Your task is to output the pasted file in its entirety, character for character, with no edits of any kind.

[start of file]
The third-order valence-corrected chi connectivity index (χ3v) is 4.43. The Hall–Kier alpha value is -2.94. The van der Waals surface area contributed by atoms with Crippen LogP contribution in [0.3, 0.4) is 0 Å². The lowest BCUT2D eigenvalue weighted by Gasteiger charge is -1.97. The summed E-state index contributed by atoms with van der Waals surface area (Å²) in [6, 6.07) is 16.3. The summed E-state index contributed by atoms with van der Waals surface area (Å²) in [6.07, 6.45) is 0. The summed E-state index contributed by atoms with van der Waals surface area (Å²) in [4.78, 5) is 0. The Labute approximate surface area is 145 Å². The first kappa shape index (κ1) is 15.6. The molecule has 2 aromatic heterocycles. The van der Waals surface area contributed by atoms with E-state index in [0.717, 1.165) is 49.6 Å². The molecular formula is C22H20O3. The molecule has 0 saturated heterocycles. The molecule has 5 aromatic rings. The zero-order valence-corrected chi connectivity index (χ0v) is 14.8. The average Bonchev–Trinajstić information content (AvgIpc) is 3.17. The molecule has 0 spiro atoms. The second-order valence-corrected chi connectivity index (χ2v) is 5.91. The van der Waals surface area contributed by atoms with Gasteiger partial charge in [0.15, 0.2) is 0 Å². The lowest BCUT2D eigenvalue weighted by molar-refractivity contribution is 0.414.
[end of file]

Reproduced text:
The third-order valence-corrected chi connectivity index (χ3v) is 4.43. The Hall–Kier alpha value is -2.94. The van der Waals surface area contributed by atoms with Crippen LogP contribution in [0.3, 0.4) is 0 Å². The lowest BCUT2D eigenvalue weighted by Gasteiger charge is -1.97. The summed E-state index contributed by atoms with van der Waals surface area (Å²) in [6, 6.07) is 16.3. The summed E-state index contributed by atoms with van der Waals surface area (Å²) in [6.07, 6.45) is 0. The summed E-state index contributed by atoms with van der Waals surface area (Å²) in [4.78, 5) is 0. The Labute approximate surface area is 145 Å². The first kappa shape index (κ1) is 15.6. The molecule has 2 aromatic heterocycles. The van der Waals surface area contributed by atoms with E-state index in [0.717, 1.165) is 49.6 Å². The molecular formula is C22H20O3. The molecule has 0 saturated heterocycles. The molecule has 5 aromatic rings. The zero-order valence-corrected chi connectivity index (χ0v) is 14.8. The average Bonchev–Trinajstić information content (AvgIpc) is 3.17. The molecule has 0 spiro atoms. The second-order valence-corrected chi connectivity index (χ2v) is 5.91. The van der Waals surface area contributed by atoms with Gasteiger partial charge in [0.15, 0.2) is 0 Å². The lowest BCUT2D eigenvalue weighted by molar-refractivity contribution is 0.414.